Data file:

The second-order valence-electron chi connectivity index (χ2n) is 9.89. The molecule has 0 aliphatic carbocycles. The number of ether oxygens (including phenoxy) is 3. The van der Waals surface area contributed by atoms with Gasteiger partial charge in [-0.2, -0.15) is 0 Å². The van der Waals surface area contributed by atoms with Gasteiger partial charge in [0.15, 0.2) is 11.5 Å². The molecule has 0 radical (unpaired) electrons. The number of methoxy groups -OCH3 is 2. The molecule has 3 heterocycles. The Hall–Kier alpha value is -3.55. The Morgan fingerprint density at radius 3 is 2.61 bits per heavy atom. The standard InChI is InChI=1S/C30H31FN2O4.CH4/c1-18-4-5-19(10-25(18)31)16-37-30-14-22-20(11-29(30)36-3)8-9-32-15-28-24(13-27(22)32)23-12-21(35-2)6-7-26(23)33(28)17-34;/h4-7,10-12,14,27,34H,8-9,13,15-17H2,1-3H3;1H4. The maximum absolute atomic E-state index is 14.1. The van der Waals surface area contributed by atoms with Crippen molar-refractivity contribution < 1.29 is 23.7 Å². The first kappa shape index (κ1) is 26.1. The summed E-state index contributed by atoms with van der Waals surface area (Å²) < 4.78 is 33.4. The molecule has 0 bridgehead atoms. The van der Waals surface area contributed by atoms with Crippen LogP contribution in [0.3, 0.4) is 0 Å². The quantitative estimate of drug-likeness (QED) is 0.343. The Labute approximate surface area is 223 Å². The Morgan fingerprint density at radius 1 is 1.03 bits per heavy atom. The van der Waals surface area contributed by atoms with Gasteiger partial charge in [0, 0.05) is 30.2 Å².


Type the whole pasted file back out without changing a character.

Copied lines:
The second-order valence-electron chi connectivity index (χ2n) is 9.89. The molecule has 0 aliphatic carbocycles. The number of ether oxygens (including phenoxy) is 3. The van der Waals surface area contributed by atoms with Gasteiger partial charge in [-0.2, -0.15) is 0 Å². The van der Waals surface area contributed by atoms with Gasteiger partial charge in [0.15, 0.2) is 11.5 Å². The molecule has 0 radical (unpaired) electrons. The number of methoxy groups -OCH3 is 2. The molecule has 3 heterocycles. The Hall–Kier alpha value is -3.55. The Morgan fingerprint density at radius 3 is 2.61 bits per heavy atom. The standard InChI is InChI=1S/C30H31FN2O4.CH4/c1-18-4-5-19(10-25(18)31)16-37-30-14-22-20(11-29(30)36-3)8-9-32-15-28-24(13-27(22)32)23-12-21(35-2)6-7-26(23)33(28)17-34;/h4-7,10-12,14,27,34H,8-9,13,15-17H2,1-3H3;1H4. The maximum absolute atomic E-state index is 14.1. The van der Waals surface area contributed by atoms with Crippen molar-refractivity contribution < 1.29 is 23.7 Å². The first kappa shape index (κ1) is 26.1. The summed E-state index contributed by atoms with van der Waals surface area (Å²) < 4.78 is 33.4. The molecule has 0 bridgehead atoms. The van der Waals surface area contributed by atoms with Crippen LogP contribution in [0.3, 0.4) is 0 Å². The quantitative estimate of drug-likeness (QED) is 0.343. The Labute approximate surface area is 223 Å². The Morgan fingerprint density at radius 1 is 1.03 bits per heavy atom. The van der Waals surface area contributed by atoms with Gasteiger partial charge in [0, 0.05) is 30.2 Å².